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  • Article: Why Horsepower doesn't matter...

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    For the last century, horsepower has been used to describe the power output of the internal combustion engine. The horsepower unit was created by James Watt in the 18th century. Its origin is based from how much power a horse could lift in foot pounds, 33,000 ft-lbs to be exact in one minute. The unit is derived from torque, which is the true measurement of the engine physical power production. What is strange about the units of horsepower is that it has no physical meaning. Its an arbitrary unit that has no real significance in describing the characteristic of the engine. For those that are curious to calculate horsepower:

          horsepower = (rpm/5252) * torque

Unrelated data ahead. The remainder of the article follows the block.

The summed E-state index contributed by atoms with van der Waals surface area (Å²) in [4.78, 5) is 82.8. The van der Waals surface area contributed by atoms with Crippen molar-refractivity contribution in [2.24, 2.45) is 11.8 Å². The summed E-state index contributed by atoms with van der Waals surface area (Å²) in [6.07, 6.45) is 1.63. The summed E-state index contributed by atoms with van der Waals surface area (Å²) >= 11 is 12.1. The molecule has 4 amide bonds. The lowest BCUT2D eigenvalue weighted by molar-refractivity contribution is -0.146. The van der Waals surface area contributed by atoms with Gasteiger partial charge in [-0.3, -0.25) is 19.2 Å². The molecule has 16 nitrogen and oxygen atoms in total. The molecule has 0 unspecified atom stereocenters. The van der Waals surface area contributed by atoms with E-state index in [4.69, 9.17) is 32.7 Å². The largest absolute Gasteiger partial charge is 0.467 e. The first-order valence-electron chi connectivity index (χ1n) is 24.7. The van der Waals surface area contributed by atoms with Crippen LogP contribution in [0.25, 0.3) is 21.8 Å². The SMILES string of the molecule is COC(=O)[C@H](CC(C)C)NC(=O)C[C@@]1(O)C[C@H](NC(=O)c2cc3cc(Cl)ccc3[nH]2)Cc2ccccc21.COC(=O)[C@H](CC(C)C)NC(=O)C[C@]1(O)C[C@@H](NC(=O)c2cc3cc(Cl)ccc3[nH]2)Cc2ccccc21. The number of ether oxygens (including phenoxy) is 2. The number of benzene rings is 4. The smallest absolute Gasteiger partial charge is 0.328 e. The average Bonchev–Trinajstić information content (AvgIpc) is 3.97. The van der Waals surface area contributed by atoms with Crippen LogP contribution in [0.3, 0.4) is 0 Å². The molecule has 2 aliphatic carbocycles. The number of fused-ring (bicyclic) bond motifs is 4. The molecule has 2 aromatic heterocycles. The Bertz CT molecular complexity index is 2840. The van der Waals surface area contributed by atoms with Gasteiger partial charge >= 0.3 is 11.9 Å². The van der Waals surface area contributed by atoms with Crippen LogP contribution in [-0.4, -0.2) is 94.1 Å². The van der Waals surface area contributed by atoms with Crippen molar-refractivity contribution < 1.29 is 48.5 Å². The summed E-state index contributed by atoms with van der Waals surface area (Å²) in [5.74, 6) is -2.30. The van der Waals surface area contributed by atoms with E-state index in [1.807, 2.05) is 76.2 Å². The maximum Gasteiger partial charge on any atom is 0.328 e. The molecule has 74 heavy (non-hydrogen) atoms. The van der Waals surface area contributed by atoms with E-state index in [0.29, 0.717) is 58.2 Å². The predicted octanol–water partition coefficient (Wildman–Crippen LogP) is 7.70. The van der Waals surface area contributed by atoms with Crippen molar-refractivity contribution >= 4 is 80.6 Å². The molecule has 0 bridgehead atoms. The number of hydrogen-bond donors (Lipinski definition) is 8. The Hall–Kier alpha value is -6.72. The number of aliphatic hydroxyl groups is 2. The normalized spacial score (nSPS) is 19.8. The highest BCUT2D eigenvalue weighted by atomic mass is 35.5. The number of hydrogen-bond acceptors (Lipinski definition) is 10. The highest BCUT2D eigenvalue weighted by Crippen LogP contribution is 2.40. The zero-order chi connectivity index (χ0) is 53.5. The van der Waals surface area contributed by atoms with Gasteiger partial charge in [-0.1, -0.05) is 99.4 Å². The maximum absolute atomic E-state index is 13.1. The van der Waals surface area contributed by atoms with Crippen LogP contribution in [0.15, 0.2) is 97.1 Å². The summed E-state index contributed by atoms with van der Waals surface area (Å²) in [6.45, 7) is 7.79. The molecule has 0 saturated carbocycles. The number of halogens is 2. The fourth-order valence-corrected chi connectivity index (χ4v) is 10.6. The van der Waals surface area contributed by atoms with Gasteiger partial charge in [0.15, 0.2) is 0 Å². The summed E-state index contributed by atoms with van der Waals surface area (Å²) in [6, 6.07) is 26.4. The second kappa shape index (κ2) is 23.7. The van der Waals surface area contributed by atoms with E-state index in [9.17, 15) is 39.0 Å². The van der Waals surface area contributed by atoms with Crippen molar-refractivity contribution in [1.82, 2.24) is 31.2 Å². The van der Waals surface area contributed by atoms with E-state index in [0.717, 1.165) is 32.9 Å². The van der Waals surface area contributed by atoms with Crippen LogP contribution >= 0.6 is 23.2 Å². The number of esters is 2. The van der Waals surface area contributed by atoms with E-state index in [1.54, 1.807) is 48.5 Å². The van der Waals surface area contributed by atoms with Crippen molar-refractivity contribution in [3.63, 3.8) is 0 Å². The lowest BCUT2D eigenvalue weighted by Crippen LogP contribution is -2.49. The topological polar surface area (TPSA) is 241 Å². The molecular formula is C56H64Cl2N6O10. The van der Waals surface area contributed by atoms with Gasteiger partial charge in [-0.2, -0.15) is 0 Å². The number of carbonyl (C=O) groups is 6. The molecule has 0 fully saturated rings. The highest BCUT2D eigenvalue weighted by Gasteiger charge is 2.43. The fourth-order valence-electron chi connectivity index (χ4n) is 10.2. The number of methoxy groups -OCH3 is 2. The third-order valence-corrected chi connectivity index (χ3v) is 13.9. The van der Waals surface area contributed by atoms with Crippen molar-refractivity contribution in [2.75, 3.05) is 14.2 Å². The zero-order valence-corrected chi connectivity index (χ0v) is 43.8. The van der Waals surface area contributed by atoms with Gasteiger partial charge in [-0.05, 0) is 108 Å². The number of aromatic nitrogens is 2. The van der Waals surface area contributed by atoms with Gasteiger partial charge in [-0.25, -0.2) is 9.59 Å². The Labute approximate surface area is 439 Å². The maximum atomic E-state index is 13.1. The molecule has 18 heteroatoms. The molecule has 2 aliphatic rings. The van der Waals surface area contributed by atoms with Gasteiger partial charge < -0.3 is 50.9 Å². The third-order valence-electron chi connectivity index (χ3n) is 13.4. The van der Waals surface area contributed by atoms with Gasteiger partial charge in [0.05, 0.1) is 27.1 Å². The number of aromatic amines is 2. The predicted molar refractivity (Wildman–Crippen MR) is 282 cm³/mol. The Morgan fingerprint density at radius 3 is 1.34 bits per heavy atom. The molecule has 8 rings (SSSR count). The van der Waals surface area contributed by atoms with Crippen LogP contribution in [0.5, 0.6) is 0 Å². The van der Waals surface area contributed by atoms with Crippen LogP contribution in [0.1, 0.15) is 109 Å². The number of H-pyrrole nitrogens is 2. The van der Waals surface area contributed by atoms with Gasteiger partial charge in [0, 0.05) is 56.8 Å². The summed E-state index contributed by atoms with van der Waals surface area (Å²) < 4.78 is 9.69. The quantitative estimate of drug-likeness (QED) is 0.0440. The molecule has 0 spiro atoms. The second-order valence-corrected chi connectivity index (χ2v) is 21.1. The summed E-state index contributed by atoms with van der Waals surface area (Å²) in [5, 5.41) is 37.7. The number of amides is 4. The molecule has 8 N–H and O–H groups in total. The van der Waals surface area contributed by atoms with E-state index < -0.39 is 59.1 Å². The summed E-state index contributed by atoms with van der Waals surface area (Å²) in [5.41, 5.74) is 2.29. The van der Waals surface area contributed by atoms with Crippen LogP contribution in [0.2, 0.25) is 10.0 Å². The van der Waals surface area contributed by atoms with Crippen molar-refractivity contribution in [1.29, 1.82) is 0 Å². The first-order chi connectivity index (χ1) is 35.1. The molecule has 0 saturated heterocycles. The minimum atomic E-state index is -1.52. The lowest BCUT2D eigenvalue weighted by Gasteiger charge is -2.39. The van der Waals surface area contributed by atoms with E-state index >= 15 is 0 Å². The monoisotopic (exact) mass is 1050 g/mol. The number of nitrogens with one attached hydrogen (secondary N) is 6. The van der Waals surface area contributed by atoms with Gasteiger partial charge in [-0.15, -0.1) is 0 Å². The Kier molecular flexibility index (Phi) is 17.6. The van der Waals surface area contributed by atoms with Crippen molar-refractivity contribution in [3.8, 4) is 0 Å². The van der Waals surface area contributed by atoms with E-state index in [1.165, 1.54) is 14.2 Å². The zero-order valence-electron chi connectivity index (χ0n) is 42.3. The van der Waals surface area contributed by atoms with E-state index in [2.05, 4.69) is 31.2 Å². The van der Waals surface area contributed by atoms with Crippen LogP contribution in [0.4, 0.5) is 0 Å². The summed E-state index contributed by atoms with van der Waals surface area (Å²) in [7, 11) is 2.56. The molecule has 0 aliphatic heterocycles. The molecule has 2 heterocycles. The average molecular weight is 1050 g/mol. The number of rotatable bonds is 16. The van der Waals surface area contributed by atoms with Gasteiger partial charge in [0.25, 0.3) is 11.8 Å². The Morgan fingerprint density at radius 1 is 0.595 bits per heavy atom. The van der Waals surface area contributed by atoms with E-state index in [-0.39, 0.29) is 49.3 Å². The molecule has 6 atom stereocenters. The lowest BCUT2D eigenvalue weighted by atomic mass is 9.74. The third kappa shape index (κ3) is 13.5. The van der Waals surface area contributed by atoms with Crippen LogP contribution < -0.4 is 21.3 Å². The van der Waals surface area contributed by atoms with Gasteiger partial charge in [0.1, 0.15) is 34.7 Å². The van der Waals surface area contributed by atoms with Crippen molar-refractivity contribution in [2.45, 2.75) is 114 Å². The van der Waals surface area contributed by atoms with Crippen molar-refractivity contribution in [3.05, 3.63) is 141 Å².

From this equation you can see that horsepower is nothing more than a contrived unit that is based purely from torque and rpm. You’ll notice the number 5252 in the equation, this represents the point at which every dyno graph must intersect horsepower and torque. Its a mathematical relationship, both strange and interesting since horsepower is a function of torque and rpm. There has been much confusion and rumors across the internet about gaining more horsepower. In essence, gaining more horsepower is gaining torque. If you are after “peak” horsepower, you are interesting in carrying the torque curve as high in the rpm range without falling as possible. You can see from the equation that as the rpm’s increase, and the torque remains the same you get a higher horsepower number. What physically is happening is that the engine is able to produce enough torque to overcome frictional forces through the air, tires, etc. As you are able to keep the torque from falling off on the top end, you are able to maintain a steady torque curve that will “pull” the car through the mph you are trying to reach. So people who are after “peak” horsepower really want to extend their torque curves as far towards redline as possible, without letting the torque fall off. Check out some dyno graphs and see what I mean. Horsepower doesn't describe the true nature of how the engine performs, its the torque curve. From a tuners perspective, I don't tune off of the horsepower curves. The physical relevance towards the engine performance is arbitrary, since the torque is truly what is effected by the fuel, timing, breathing, etc of the engine. The horsepower is merely a concocted unit of measure, showing no true characteristics of the engine power output. A good tuner will only make changes from the torque curves, see what increase/decrease the curves show from the changes. So next time you are thinking horsepower, think “what would I want my torque curve to be”?

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